Dead heat. This close. And with almost no voters saying they’re undecided.
That’s how things look in the presidential race, according to the most recent Akron Beacon Journal/Ohio Newspaper Organization poll.
President Barack Obama, 49 percent. Republican challenger Mitt Romney, ditto.
One remaining percent for “other,” and one more for “don’t know.” And all within the margin of error of plus or minus 3.1 percent.
This is a major change from a similar poll a month ago, when Obama held a 51-46 percent lead over Romney. The reason may be shifts in key parts of the electorate.
“Independents are now more evenly split between Obama and Romney than was the case in the first poll,” said Eric Rademacher, co-director of the Institute for Policy Research at the University of Cincinnati, which conducted the poll for a consortium of major Ohio newspapers, including the Beacon Journal. They tilted slightly toward Obama, 46 to 44 percent, after leaning toward Romney 54-25 in the earlier poll. (Because of the small number of independents in the poll, the margin of error is plus or minus 10 percent.)
Independents, Rademacher added, “may hold the key to both Ohio and the presidency.”
In addition, “Romney and Obama ran close among men in the first poll, [but] Romney leads by 12 [percent] in the latest poll.”
The president maintains a double-digit lead among women.
And Obama increased his sizable edge among likely voters under 30 years old, his most successful age group. But leads he had among adults 30 to 45 and 46 to 64 evaporated. Romney is now ahead with both groups while increasing his lead among voters more than 65 years old.
The president retains the edge in Northeast and Central Ohio but has lost his lead in Northwest Ohio as well as continuing to trail in the southern part of the state.
Sixty-three percent of Obama supporters said they “strongly” favored him, while 60 percent of Romney supporters felt that way. Republicans as a group were more likely to say they were very enthusiastic about the election than Democrats were.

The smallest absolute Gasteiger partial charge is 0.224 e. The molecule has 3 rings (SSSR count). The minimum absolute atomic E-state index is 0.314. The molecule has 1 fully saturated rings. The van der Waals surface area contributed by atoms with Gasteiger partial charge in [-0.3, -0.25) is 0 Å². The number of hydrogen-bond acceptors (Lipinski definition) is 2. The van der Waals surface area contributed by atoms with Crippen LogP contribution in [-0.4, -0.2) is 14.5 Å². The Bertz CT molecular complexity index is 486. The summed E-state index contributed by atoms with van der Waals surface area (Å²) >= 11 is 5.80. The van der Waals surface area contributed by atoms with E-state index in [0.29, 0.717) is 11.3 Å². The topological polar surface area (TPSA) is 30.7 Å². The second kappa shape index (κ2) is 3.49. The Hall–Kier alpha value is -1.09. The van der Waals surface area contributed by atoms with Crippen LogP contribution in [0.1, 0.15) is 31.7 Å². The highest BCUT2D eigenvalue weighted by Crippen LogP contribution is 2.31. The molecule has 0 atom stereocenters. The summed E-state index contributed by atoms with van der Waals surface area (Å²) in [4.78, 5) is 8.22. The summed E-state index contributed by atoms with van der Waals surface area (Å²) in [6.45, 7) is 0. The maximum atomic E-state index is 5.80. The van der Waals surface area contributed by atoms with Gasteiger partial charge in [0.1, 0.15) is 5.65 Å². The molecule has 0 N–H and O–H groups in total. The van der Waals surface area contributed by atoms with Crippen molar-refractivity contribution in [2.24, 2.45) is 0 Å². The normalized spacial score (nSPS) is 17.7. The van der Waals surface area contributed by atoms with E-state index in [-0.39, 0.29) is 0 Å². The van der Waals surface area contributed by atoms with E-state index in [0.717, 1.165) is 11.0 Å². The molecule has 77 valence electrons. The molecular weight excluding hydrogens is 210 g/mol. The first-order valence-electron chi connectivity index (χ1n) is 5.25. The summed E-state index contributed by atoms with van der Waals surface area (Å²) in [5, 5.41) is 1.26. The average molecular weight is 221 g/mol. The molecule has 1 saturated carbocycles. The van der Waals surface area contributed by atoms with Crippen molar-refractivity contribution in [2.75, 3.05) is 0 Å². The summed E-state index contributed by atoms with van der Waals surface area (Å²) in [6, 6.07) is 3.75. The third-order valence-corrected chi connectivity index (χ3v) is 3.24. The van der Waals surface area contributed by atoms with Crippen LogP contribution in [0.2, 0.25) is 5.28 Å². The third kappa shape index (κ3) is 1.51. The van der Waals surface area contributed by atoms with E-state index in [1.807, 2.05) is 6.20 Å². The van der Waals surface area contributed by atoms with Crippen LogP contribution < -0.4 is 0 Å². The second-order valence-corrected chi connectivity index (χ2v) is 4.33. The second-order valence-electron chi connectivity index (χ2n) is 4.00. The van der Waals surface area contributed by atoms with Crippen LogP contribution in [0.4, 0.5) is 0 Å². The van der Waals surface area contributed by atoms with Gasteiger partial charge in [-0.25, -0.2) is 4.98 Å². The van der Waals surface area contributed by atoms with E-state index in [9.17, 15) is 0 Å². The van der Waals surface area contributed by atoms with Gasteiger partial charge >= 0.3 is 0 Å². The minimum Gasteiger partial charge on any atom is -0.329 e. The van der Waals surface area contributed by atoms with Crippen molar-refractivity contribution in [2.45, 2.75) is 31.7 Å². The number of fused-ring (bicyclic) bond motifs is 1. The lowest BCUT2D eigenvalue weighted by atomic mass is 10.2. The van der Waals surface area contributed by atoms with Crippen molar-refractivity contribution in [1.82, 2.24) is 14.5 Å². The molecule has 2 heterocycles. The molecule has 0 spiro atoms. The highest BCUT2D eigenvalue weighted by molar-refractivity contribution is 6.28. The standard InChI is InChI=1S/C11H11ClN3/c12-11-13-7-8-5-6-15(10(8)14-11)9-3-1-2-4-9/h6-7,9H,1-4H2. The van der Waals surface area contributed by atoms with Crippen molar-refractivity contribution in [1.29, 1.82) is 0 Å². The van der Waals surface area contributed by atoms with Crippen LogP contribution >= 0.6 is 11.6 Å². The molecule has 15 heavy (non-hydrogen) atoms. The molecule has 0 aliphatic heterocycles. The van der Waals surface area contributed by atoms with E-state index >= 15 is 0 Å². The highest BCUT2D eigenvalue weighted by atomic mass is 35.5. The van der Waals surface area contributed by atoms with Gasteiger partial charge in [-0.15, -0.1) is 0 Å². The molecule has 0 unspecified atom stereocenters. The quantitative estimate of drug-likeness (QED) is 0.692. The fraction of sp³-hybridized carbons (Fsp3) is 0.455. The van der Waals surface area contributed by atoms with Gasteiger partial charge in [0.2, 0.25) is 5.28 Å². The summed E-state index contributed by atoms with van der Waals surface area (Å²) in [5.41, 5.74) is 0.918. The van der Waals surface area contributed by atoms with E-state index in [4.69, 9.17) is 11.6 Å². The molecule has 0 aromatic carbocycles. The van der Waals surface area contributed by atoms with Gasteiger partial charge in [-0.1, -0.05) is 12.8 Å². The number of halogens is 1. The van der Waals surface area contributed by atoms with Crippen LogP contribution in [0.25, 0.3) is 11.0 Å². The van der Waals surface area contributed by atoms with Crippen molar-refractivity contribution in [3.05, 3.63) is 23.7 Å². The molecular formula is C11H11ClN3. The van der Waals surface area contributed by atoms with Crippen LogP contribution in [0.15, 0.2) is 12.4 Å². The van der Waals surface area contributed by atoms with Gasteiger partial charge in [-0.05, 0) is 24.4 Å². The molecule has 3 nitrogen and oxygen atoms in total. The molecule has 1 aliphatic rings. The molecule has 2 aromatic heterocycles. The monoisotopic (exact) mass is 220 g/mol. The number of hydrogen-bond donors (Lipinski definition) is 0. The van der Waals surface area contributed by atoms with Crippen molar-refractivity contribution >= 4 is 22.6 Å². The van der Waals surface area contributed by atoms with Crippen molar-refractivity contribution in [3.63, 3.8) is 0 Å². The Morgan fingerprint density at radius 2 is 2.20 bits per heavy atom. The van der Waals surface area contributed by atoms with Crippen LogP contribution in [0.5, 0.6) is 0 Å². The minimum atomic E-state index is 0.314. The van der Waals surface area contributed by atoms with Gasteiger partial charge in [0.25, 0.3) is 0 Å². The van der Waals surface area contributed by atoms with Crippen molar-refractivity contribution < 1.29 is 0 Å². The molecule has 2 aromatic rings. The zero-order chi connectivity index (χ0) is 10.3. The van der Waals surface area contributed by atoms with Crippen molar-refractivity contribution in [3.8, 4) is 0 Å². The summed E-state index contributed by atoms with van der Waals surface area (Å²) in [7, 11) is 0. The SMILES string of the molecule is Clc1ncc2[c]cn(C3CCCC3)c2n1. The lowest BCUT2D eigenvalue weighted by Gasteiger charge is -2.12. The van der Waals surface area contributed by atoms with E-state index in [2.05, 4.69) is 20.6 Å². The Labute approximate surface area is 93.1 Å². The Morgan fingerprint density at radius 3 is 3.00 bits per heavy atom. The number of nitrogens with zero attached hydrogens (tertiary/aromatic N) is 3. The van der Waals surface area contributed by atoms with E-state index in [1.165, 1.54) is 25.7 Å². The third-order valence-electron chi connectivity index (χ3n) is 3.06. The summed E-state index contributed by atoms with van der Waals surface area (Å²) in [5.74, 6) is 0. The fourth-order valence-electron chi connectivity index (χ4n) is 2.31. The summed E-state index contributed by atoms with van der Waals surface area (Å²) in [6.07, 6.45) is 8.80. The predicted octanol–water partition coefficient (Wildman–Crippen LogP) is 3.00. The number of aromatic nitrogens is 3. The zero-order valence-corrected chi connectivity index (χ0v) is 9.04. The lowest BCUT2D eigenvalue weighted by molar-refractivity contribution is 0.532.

On the issues
On issues driving the election, Romney’s focus on economic issues appeared successful, as 51 percent of those surveyed said he would do the best job of handling the economy, versus 45 percent for Obama. Among independents, Romney led by 18 points.
Grace Huffman, 67, a retired nurse from Waterville, said she is backing Romney because “I am concerned about the economy and the debt. … I am concerned for my grandchildren. I just do not believe that President Obama has the skills to correct the economy and put in place what needs to be done.”
But Bruce Meyer, 46, a sales director and Akron resident, said he believes the president “inherited a mess” in the economy.
“I remember how bad things were roughly four years ago,” he said. “I think we’re on the right course, and to change course now would be a big mistake.”
The president was considered the superior on foreign policy, 50 to 46 percent, with independents favoring Obama over Romney by 15 points. The auto-industry bailout made 29 percent more likely to vote for Obama, and 21 percent less likely, but almost half those surveyed said it would not make a difference in their vote.
The candidate debates made 23 percent more likely to vote for Romney, and only 14 percent more likely to vote for Obama. But almost all the polling was done before the third debate between the presidential candidates. And 62 percent of poll respondents said the debates were not a factor.
As for Romney’s remarks that 47 percent are reliant on government and view themselves as victims, 54 percent of those surveyed said the comments will not affect their vote, while 32 percent said they were more likely to vote for Obama and 14 percent more likely to vote for Romney.
Narrow victory expected
All signs point to a tight election on Nov. 6.
“In the final days before the election, both campaigns will focus on turning out their bases, appealing to independents and attracting the few undecided voters who remain,” said Rademacher. “Absent any more twists and turns, a remarkable presidential campaign may end with the campaign that delivers the best ‘ground game’ narrowly delivering Ohio for the next president.”
Indeed, analysts point repeatedly to Ohio as not only a swing state but also the swing state in the election, as should be evident in the candidates’ many Buckeye drop-bys.
The earlier poll was conducted Sept. 13-18. The most recent poll was conducted between Oct. 18 and 23 among 1,015 likely voters by land-line and cellular phone. It was weighted to correct sampling biases from the sex of the respondent and the region of residence. It did not weight based on self-identified party affiliation. However, the September poll had proportionately more self-identified Democrats — 48 percent versus 42 percent Republican and 10 percent independent — than the October poll, 47 percent Democrat, 44 percent Republican and 10 percent independent. The customary range in elections is between a five-point Democratic advantage and a five-point Republican one.
Rich Heldenfels can be reached at 330-996-3582 or firstname.lastname@example.org.